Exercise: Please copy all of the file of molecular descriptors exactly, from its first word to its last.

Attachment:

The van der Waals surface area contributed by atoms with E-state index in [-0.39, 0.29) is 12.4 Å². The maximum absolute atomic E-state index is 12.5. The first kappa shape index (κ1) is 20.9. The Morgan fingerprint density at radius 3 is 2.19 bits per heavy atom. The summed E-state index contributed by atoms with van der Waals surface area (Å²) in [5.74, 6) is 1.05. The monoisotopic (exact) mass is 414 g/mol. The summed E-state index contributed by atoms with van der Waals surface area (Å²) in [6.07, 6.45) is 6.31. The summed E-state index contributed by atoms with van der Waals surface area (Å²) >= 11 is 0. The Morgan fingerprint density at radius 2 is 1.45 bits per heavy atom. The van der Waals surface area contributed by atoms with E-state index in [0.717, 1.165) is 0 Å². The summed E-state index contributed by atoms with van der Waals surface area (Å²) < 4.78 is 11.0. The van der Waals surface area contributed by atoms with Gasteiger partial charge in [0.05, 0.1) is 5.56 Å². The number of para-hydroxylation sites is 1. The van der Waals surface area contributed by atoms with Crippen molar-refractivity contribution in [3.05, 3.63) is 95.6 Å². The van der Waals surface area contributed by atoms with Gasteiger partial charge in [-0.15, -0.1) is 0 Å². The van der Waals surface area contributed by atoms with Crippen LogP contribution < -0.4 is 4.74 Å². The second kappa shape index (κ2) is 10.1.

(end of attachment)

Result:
The van der Waals surface area contributed by atoms with E-state index in [-0.39, 0.29) is 12.4 Å². The maximum absolute atomic E-state index is 12.5. The first kappa shape index (κ1) is 20.9. The Morgan fingerprint density at radius 3 is 2.19 bits per heavy atom. The summed E-state index contributed by atoms with van der Waals surface area (Å²) in [5.74, 6) is 1.05. The monoisotopic (exact) mass is 414 g/mol. The summed E-state index contributed by atoms with van der Waals surface area (Å²) in [6.07, 6.45) is 6.31. The summed E-state index contributed by atoms with van der Waals surface area (Å²) >= 11 is 0. The Morgan fingerprint density at radius 2 is 1.45 bits per heavy atom. The van der Waals surface area contributed by atoms with E-state index in [0.717, 1.165) is 0 Å². The summed E-state index contributed by atoms with van der Waals surface area (Å²) < 4.78 is 11.0. The van der Waals surface area contributed by atoms with Gasteiger partial charge in [0.05, 0.1) is 5.56 Å². The number of para-hydroxylation sites is 1. The van der Waals surface area contributed by atoms with Crippen molar-refractivity contribution in [3.05, 3.63) is 95.6 Å². The van der Waals surface area contributed by atoms with Gasteiger partial charge in [-0.15, -0.1) is 0 Å². The van der Waals surface area contributed by atoms with Crippen LogP contribution < -0.4 is 4.74 Å². The second kappa shape index (κ2) is 10.1.